Migrant workers trapped with Lebanese abusers in COVID-19 outbreak

Their rights, already denied by the country’s Kafala system, are further threatened by COVID-19 movement restrictions.

Migrant workers article main header, green background (Original photo taken from The Daily Star / Mohammad Azakir)

In times of quarantine, the exploitation of migrant domestic workers at the hands of the Kafala system is as salient as ever.

On March 14, Lebanon announced the ongoing state of health emergency due to the outbreak of COVID-19. For many domestic workers, this means a 24/7 lockdown with their abusive employers who are most likely to be even more demanding while sitting at home all day. 

“In one word: It’s a nightmare,” said Patricia from This is Lebanon (TIL), a small organization based in Canada that aims to protect domestic workers against abusive employers, when asked about the current situation of migrant domestic workers in Lebanon.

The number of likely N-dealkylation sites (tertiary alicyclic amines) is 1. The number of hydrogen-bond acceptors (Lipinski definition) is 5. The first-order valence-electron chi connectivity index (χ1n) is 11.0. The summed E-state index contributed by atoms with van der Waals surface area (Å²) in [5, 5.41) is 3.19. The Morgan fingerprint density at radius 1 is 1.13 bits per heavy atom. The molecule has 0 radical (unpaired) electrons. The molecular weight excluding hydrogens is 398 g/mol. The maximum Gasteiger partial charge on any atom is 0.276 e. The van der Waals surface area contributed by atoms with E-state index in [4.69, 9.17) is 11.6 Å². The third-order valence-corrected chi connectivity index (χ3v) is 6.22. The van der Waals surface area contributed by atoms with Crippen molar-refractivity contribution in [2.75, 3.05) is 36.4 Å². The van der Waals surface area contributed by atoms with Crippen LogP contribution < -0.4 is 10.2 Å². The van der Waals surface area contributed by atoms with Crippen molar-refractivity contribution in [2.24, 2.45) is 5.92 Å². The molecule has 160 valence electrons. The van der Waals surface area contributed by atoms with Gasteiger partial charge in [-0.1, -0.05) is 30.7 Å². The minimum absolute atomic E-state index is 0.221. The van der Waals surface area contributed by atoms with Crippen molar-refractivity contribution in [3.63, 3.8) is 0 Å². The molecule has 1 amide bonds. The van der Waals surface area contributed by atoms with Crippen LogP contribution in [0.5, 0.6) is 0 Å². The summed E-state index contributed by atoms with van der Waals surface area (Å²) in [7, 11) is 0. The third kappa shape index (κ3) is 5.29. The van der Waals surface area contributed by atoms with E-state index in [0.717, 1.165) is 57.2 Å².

“It’s one thing to suffer with your family but it’s totally another thing to be locked with your abuser,” she said.

The confinement for migrant domestic workers is not a new lifestyle but it’s synonymous to additional working hours on top of an already dehumanizing schedule that often includes physical, emotional and psychological abuse. 

“They’re all complaining of overwork,” added Patricia. “Now they have 5 or 6 people at home all day saying ‘jibe, nadfe, hate, ghasle’ (bring, clean, put, wash). There’s no rest. Many of them are saying they barely sleep because some of their employers are up till 3–4 am and they don’t have their own rooms. They’re in the balconies, in the kitchens. They’re sleep deprived, not getting adequate food and they’re not getting paid… it’s a disaster.”